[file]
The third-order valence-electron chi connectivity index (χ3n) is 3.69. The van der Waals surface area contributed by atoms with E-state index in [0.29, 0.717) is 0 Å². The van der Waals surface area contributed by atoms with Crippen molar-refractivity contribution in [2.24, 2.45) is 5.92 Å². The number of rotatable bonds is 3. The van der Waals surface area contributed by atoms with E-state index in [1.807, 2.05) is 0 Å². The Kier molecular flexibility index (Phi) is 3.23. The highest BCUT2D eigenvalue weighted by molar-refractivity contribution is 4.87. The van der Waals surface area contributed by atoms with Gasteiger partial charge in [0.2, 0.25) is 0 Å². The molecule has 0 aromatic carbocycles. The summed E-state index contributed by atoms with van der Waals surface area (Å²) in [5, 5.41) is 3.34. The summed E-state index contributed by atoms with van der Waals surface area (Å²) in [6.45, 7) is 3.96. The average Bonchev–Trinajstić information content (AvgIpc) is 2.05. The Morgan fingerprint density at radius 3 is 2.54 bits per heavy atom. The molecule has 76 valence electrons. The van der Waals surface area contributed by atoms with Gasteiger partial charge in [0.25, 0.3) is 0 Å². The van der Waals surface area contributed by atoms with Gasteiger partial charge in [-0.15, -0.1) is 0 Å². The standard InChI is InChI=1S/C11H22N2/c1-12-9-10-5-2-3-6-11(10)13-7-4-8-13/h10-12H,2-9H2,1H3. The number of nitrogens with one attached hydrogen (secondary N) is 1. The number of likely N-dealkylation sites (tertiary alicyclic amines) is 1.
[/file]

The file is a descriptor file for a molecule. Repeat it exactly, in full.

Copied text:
The third-order valence-electron chi connectivity index (χ3n) is 3.69. The van der Waals surface area contributed by atoms with E-state index in [0.29, 0.717) is 0 Å². The van der Waals surface area contributed by atoms with Crippen molar-refractivity contribution in [2.24, 2.45) is 5.92 Å². The number of rotatable bonds is 3. The van der Waals surface area contributed by atoms with E-state index in [1.807, 2.05) is 0 Å². The Kier molecular flexibility index (Phi) is 3.23. The highest BCUT2D eigenvalue weighted by molar-refractivity contribution is 4.87. The van der Waals surface area contributed by atoms with Gasteiger partial charge in [0.2, 0.25) is 0 Å². The molecule has 0 aromatic carbocycles. The summed E-state index contributed by atoms with van der Waals surface area (Å²) in [5, 5.41) is 3.34. The summed E-state index contributed by atoms with van der Waals surface area (Å²) in [6.45, 7) is 3.96. The average Bonchev–Trinajstić information content (AvgIpc) is 2.05. The Morgan fingerprint density at radius 3 is 2.54 bits per heavy atom. The molecule has 76 valence electrons. The van der Waals surface area contributed by atoms with Gasteiger partial charge in [0.25, 0.3) is 0 Å². The van der Waals surface area contributed by atoms with Gasteiger partial charge in [-0.15, -0.1) is 0 Å². The standard InChI is InChI=1S/C11H22N2/c1-12-9-10-5-2-3-6-11(10)13-7-4-8-13/h10-12H,2-9H2,1H3. The number of nitrogens with one attached hydrogen (secondary N) is 1. The number of likely N-dealkylation sites (tertiary alicyclic amines) is 1.